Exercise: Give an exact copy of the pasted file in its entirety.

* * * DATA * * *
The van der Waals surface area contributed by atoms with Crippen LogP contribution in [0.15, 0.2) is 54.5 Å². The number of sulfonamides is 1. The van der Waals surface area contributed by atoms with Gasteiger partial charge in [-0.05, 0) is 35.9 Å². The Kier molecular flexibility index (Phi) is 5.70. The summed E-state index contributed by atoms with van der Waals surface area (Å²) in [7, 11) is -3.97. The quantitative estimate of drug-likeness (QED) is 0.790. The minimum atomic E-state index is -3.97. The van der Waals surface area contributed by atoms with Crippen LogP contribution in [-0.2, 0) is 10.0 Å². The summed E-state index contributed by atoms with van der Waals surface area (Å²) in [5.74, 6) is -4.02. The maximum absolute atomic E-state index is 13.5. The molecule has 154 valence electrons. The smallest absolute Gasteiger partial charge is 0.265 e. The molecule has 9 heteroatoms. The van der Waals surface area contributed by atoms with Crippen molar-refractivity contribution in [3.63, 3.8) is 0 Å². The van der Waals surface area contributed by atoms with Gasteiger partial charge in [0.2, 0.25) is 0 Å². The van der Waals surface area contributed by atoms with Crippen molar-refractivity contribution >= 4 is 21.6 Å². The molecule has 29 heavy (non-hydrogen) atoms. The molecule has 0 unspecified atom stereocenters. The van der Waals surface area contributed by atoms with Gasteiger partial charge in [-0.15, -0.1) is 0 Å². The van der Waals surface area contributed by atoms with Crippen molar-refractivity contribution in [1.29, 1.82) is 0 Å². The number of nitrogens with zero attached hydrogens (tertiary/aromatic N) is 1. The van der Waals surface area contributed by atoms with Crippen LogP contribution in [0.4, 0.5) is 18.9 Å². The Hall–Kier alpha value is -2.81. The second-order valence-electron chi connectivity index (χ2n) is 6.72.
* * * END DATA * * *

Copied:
The van der Waals surface area contributed by atoms with Crippen LogP contribution in [0.15, 0.2) is 54.5 Å². The number of sulfonamides is 1. The van der Waals surface area contributed by atoms with Gasteiger partial charge in [-0.05, 0) is 35.9 Å². The Kier molecular flexibility index (Phi) is 5.70. The summed E-state index contributed by atoms with van der Waals surface area (Å²) in [7, 11) is -3.97. The quantitative estimate of drug-likeness (QED) is 0.790. The minimum atomic E-state index is -3.97. The van der Waals surface area contributed by atoms with Crippen LogP contribution in [-0.2, 0) is 10.0 Å². The summed E-state index contributed by atoms with van der Waals surface area (Å²) in [5.74, 6) is -4.02. The maximum absolute atomic E-state index is 13.5. The molecule has 154 valence electrons. The smallest absolute Gasteiger partial charge is 0.265 e. The molecule has 9 heteroatoms. The van der Waals surface area contributed by atoms with Crippen molar-refractivity contribution in [3.63, 3.8) is 0 Å². The van der Waals surface area contributed by atoms with Gasteiger partial charge in [0.2, 0.25) is 0 Å². The van der Waals surface area contributed by atoms with Crippen molar-refractivity contribution >= 4 is 21.6 Å². The molecule has 29 heavy (non-hydrogen) atoms. The molecule has 0 unspecified atom stereocenters. The van der Waals surface area contributed by atoms with Gasteiger partial charge in [-0.15, -0.1) is 0 Å². The van der Waals surface area contributed by atoms with Crippen molar-refractivity contribution in [1.29, 1.82) is 0 Å². The number of nitrogens with zero attached hydrogens (tertiary/aromatic N) is 1. The van der Waals surface area contributed by atoms with Crippen LogP contribution in [0.4, 0.5) is 18.9 Å². The Hall–Kier alpha value is -2.81. The second-order valence-electron chi connectivity index (χ2n) is 6.72.